The nation's mines are taken into public ownership.They are now valuable mainly as a source of tin, since the silver at Potosí has been mined to extinction, but it is an indication of their importance that the three largest mining companies each has an annual turnover greater than that of the central government. To secure these measures, the size of the Bolivian army (the most likely source of the next coup) is successfully reduced.


The MNR, not above using ruthless methods to suppress any opposition, stays in power for twelve years - an unprecedented period in Bolivian history. Paz Estenssoro's vice-president serves as president in 1956-60, after which Paz Estenssoro returns for a second term. He is elected for a third time in 1964, with 70% of the vote, but he is then thrown out by a military junta.

In 1985 Paz Estenssoro, now aged seventy-seven, is once again elected president - in the first orderly election and transfer of power in a quarter of a century. The intervening period has seen political chaos extreme even by Bolivia's own standards.


The cocaine years: from1964

During much of the twenty-one years before Paz Estenssoro's return as president in 1985 Bolivia has military governments. Oppressive rule is imposed in an attempt to turn back the clock and undo the reforms of the 1952-64 period.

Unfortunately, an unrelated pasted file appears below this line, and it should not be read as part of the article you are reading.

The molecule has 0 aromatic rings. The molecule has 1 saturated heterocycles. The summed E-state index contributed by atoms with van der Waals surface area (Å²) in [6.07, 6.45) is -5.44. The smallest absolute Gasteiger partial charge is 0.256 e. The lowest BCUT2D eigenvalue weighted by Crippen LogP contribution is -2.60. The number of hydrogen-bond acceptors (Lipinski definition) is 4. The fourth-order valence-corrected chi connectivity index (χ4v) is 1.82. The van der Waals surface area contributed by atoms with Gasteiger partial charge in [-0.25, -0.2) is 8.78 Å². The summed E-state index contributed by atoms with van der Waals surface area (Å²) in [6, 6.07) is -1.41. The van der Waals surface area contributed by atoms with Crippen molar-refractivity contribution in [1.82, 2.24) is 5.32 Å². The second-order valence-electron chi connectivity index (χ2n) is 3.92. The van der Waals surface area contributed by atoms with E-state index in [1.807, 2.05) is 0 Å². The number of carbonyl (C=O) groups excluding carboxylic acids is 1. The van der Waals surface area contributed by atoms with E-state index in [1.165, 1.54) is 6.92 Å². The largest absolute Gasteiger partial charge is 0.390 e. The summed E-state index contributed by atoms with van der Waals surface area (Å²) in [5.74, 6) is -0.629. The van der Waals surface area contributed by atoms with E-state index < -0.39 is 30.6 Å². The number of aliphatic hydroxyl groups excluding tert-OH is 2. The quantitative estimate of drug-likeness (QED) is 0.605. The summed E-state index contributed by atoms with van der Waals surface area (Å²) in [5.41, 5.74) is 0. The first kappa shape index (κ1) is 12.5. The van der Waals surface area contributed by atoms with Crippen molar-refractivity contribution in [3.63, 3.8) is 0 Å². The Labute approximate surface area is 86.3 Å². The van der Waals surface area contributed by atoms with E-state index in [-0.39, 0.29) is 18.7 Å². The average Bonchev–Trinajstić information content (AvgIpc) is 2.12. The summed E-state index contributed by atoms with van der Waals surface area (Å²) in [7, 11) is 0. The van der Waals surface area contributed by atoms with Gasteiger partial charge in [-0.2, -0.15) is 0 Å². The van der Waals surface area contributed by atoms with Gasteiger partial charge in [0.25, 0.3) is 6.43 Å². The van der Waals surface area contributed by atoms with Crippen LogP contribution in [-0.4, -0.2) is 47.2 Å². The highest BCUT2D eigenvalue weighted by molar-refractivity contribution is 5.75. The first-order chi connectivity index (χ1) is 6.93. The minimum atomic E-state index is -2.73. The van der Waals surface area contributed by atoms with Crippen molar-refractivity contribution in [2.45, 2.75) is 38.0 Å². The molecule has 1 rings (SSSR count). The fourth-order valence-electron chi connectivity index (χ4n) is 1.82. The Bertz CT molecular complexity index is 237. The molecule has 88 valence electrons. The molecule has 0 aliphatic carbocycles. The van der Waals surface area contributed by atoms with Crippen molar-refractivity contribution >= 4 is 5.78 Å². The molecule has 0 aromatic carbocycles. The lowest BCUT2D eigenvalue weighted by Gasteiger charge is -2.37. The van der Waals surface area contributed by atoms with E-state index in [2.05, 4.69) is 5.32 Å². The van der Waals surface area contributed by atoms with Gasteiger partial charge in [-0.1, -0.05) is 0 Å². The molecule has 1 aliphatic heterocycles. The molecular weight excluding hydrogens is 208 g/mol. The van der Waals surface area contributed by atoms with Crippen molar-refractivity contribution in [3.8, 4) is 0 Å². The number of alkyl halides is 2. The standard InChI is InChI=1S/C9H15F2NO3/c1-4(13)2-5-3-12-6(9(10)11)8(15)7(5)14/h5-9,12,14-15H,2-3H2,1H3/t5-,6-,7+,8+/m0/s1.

The situation of the peasants and workers in Bolivia is now so bleak that Che Guevara choose this as the Latin American nation most ripe for revolution. He arrives incognito, late in 1966, to launch a campaign of guerrilla warfare. For eleven months he makes little headway, until in October 1967 he and his men are discovered and surrounded by the Bolivian army. Guevara himself is wounded in the battle, then captured and shot.


A special problem in Bolivia is the decline in tin prices. This is to some extent solved by a change of emphasis to agriculture. The snag, however, is that the main crop grown by the peasants is the valuable coca plant, the source of cocaine.

By the early 1980s the nation's main source of foreign currency is cocaine dealing (and foreign currency now goes a very long way, since Bolivia at this time has the world's highest rate of inflation). Successive Bolivian governments are reluctant to destroy the coca crops, because of the damage to the income of farmers and peasants. However US pressure gradually has some effect, combined with assistance for programmes of crop diversification.


The return of Paz Estenssoro in 1985 introduces a period of better government, with a reduction in the inflation rate and at last a succession of orderly elections every four years. He is followed as president in 1989 by Paz Zamora, a distant relation.

The election of 1993 is won by a right-wing candidate, Gonzalo Sánchez de Lozada . That of 1997 brings to power a retired general, Hugo Banzer Suarez. Ominously he was also president from 1971 to 1978, the most oppressive period in recent Bolivian history. But he rules now with the support of a multiparty coalition in congress.